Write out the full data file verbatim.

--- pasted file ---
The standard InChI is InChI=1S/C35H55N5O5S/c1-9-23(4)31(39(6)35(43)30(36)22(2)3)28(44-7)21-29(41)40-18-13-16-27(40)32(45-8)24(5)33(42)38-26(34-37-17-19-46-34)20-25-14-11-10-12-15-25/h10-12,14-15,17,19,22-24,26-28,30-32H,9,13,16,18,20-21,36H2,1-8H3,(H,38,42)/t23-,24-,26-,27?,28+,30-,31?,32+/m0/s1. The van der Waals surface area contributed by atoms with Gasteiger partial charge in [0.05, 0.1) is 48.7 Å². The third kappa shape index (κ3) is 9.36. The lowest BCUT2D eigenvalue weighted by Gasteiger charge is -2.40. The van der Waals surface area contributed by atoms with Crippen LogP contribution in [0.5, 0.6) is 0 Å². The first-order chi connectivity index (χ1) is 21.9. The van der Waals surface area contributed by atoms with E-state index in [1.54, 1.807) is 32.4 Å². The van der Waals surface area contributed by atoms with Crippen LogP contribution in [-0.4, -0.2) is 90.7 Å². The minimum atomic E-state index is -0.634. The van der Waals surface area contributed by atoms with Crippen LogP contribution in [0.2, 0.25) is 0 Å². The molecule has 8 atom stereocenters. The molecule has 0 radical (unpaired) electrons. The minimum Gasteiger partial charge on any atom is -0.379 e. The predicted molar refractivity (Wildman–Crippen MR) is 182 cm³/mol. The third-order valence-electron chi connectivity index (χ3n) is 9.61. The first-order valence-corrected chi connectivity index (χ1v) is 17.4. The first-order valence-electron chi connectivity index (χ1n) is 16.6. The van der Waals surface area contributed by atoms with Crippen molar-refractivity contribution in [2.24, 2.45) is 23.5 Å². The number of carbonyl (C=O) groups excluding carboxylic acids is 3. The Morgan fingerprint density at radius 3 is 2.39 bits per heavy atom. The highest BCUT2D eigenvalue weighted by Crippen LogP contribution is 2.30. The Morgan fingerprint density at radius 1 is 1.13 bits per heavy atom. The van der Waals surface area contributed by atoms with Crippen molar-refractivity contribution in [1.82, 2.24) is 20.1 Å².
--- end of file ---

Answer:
The standard InChI is InChI=1S/C35H55N5O5S/c1-9-23(4)31(39(6)35(43)30(36)22(2)3)28(44-7)21-29(41)40-18-13-16-27(40)32(45-8)24(5)33(42)38-26(34-37-17-19-46-34)20-25-14-11-10-12-15-25/h10-12,14-15,17,19,22-24,26-28,30-32H,9,13,16,18,20-21,36H2,1-8H3,(H,38,42)/t23-,24-,26-,27?,28+,30-,31?,32+/m0/s1. The van der Waals surface area contributed by atoms with Gasteiger partial charge in [0.05, 0.1) is 48.7 Å². The third kappa shape index (κ3) is 9.36. The lowest BCUT2D eigenvalue weighted by Gasteiger charge is -2.40. The van der Waals surface area contributed by atoms with Crippen LogP contribution in [0.5, 0.6) is 0 Å². The first-order chi connectivity index (χ1) is 21.9. The van der Waals surface area contributed by atoms with E-state index in [1.54, 1.807) is 32.4 Å². The van der Waals surface area contributed by atoms with Crippen LogP contribution in [-0.4, -0.2) is 90.7 Å². The minimum atomic E-state index is -0.634. The van der Waals surface area contributed by atoms with Crippen LogP contribution in [0.2, 0.25) is 0 Å². The molecule has 8 atom stereocenters. The molecule has 0 radical (unpaired) electrons. The minimum Gasteiger partial charge on any atom is -0.379 e. The predicted molar refractivity (Wildman–Crippen MR) is 182 cm³/mol. The third-order valence-electron chi connectivity index (χ3n) is 9.61. The first-order valence-corrected chi connectivity index (χ1v) is 17.4. The first-order valence-electron chi connectivity index (χ1n) is 16.6. The van der Waals surface area contributed by atoms with Crippen molar-refractivity contribution in [2.24, 2.45) is 23.5 Å². The number of carbonyl (C=O) groups excluding carboxylic acids is 3. The Morgan fingerprint density at radius 3 is 2.39 bits per heavy atom. The highest BCUT2D eigenvalue weighted by Crippen LogP contribution is 2.30. The Morgan fingerprint density at radius 1 is 1.13 bits per heavy atom. The van der Waals surface area contributed by atoms with Crippen molar-refractivity contribution in [1.82, 2.24) is 20.1 Å².